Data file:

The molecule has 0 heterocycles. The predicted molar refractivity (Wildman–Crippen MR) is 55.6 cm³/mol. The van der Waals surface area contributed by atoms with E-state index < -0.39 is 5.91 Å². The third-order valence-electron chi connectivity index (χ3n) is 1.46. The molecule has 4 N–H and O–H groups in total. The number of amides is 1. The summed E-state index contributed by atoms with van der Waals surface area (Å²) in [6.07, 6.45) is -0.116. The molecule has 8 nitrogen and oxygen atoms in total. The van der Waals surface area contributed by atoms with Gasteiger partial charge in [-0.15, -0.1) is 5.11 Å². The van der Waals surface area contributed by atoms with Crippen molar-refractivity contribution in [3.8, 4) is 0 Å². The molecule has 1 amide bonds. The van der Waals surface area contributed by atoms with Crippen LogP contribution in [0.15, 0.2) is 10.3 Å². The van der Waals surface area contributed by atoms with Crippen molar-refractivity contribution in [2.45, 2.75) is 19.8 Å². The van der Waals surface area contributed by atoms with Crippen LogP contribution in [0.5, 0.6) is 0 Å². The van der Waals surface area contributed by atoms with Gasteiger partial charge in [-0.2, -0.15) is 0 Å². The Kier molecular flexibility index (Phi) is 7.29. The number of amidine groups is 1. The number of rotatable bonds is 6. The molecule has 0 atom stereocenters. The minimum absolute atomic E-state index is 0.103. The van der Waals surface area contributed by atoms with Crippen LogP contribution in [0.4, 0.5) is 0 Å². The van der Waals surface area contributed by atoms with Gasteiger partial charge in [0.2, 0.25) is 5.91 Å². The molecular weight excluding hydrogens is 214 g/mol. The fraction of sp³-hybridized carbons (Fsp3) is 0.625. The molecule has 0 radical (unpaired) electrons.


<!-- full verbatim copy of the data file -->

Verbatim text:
The molecule has 0 heterocycles. The predicted molar refractivity (Wildman–Crippen MR) is 55.6 cm³/mol. The van der Waals surface area contributed by atoms with E-state index < -0.39 is 5.91 Å². The third-order valence-electron chi connectivity index (χ3n) is 1.46. The molecule has 4 N–H and O–H groups in total. The number of amides is 1. The summed E-state index contributed by atoms with van der Waals surface area (Å²) in [6.07, 6.45) is -0.116. The molecule has 8 nitrogen and oxygen atoms in total. The van der Waals surface area contributed by atoms with Gasteiger partial charge in [-0.15, -0.1) is 5.11 Å². The van der Waals surface area contributed by atoms with Crippen molar-refractivity contribution in [3.8, 4) is 0 Å². The molecule has 1 amide bonds. The van der Waals surface area contributed by atoms with Crippen LogP contribution in [0.15, 0.2) is 10.3 Å². The van der Waals surface area contributed by atoms with Crippen molar-refractivity contribution in [2.45, 2.75) is 19.8 Å². The van der Waals surface area contributed by atoms with Crippen LogP contribution in [0.5, 0.6) is 0 Å². The van der Waals surface area contributed by atoms with Gasteiger partial charge in [-0.2, -0.15) is 0 Å². The Kier molecular flexibility index (Phi) is 7.29. The number of amidine groups is 1. The number of rotatable bonds is 6. The molecule has 0 atom stereocenters. The minimum absolute atomic E-state index is 0.103. The van der Waals surface area contributed by atoms with Crippen LogP contribution in [0.4, 0.5) is 0 Å². The van der Waals surface area contributed by atoms with Gasteiger partial charge in [0.2, 0.25) is 5.91 Å². The molecular weight excluding hydrogens is 214 g/mol. The fraction of sp³-hybridized carbons (Fsp3) is 0.625. The molecule has 0 radical (unpaired) electrons.